The Final Stop on the Farewell Tour- Laynie’s Forever Home

We brought Laynie to her forever home Saturday. The whole ride there I was anxious about how it was going to go. I think Laynie could sense it; she came and climbed on my lap in the front seat. Normally I would tell her to go to the back seat, but this time was different. I enjoyed every last second I had to pet her. When we got to her new house I went through all the stuff I brought for her- her harness, gentle leader, food, blankets, toys, etc. Her new mom was very gracious and humored me as I described every last detail about our routine with the monkey. I set up her new crate with her blankets and pillows so she would feel more at home. We chatted for a little while as Laynie explored the house. Then Jim and I knew the time had come. We said on the ride up that we wouldn’t stay too long, it would be too hard on everyone. Each of us said our goodbyes to Laynie. I kissed her, and Jim picked her up and held her like a baby. Her forever mom gave her the duck she loves and when she ran into the other room to chew him, we knew that was our cue to leave.

I cried almost the whole way home, all two hours. Then when I got home and cleaned the house and put away all of her stuff, the crate, her food bowls, the blankets she snuggled on, I lost it. I mean lost it. The uncontrollable, can’t breathe in between sobs crying. It was just so final, she was gone. Things got better as I opened the shades that had been shut for two months to help curb Laynie’s barking, let Nola go in her toy box that had been closed because they couldn’t share, and when Nola just seemed like her old happy self- playing with Daddy in the backyard.  And then I got this update from Laynie’s mom:

Thank you so much for bringing Laynie to us, along with all her goodies. I just wanted to drop you a quick e-mail to let you know that these first few hours with her have gone very smoothly.  We have spent a lot of time outside. I got the pool set up for the girls, so Laynie has been in an out of that. She played ball for a little while, but mostly has just been walking around the yard investigating. She has done really well with sticking near me in the yard and she has been listening good when I say “here”. I think she is tired now as she just curled up on the couch. I will keep you posted as things progress and will let you know if I have any questions or concerns.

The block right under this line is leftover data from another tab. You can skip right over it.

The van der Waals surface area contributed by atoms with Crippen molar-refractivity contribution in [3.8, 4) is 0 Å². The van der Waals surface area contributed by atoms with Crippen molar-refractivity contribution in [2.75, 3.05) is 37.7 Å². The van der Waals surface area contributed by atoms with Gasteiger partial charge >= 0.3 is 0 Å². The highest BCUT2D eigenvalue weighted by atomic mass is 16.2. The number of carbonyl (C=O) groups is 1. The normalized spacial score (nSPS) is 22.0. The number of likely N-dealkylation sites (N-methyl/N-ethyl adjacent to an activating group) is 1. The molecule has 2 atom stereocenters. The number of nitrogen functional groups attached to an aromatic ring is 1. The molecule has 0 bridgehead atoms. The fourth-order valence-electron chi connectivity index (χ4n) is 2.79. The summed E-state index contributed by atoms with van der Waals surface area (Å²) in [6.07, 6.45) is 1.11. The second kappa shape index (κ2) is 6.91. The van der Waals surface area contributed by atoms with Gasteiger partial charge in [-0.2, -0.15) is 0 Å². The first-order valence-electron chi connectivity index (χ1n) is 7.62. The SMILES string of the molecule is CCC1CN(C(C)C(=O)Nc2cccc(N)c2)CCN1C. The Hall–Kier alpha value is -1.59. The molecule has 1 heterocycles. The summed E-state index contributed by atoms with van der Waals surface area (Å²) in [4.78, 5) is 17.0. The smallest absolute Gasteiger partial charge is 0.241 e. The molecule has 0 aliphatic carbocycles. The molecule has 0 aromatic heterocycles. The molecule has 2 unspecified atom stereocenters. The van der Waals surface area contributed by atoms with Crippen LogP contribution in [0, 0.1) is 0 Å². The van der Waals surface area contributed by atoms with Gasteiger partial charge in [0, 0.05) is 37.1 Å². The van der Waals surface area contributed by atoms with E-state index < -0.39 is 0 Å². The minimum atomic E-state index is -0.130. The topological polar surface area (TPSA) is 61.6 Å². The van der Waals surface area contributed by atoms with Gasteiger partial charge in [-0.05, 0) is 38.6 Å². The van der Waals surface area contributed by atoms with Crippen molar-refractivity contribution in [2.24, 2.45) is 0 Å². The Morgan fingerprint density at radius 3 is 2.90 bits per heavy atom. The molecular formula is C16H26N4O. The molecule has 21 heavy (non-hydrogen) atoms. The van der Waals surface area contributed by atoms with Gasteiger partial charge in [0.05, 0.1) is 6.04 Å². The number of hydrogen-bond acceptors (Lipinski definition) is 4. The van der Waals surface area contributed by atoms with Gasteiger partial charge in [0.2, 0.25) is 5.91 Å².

Thanks again for all you have done for Laynie. She says thank you and that she loves you 🙂

A flood of emotions came over me after I read that. I was happy that she had a good day, but it made me miss her so much. The rest of the night was full of sadness and hopes that Laynie was still doing ok. Then on Sunday, I woke up with a migraine and proceeded to cry most of the morning while trying to deal with the pain. I got another update from her mom later that afternoon:

Laynie has had a very busy day. A took her for a ride in the car. She said Laynie rode really good and just sat in the back seat looking out the window. She got to meet some of A’s friends. She has done awesome today. We played tug for a bit and she did her little crazy run for few seconds….lol. She helped me get my flower boxes ready for planting and she helped me clean up the last pile of leaves.
She seems to be settling in well. I will send you more updates tomorrow and I will post more pics 🙂


Again, I was so happy to hear she had another good day, but it made me cry even more. Why was this so hard? Am I just the type of person that falls too much in love with a dog to be able to do this more than once? I found this article from the ASPCA about saying goodbye to a foster and I realized how I am feeling is normal. A few things stood out to me:

It gets easier with time. For many people, the first time you say goodbye to a foster pet is the hardest—the second time is easier, the third, even more so. While you never stop caring for the foster animals that come into your home, you will soon realize that the sadness is often replaced with the satisfaction of knowing you were instrumental in saving a life.

“Don’t feel guilty. After days, weeks or even months of bonding, it can be painful to say goodbye to a foster pet. You may even experience strong feelings of guilt for not adopting the animal yourself—this is to be expected. However, it’s important to understand that while these feelings are natural for you, animals are incredibly resilient and adaptable—your foster pet will become part of his new family and be living happily ever after in no time!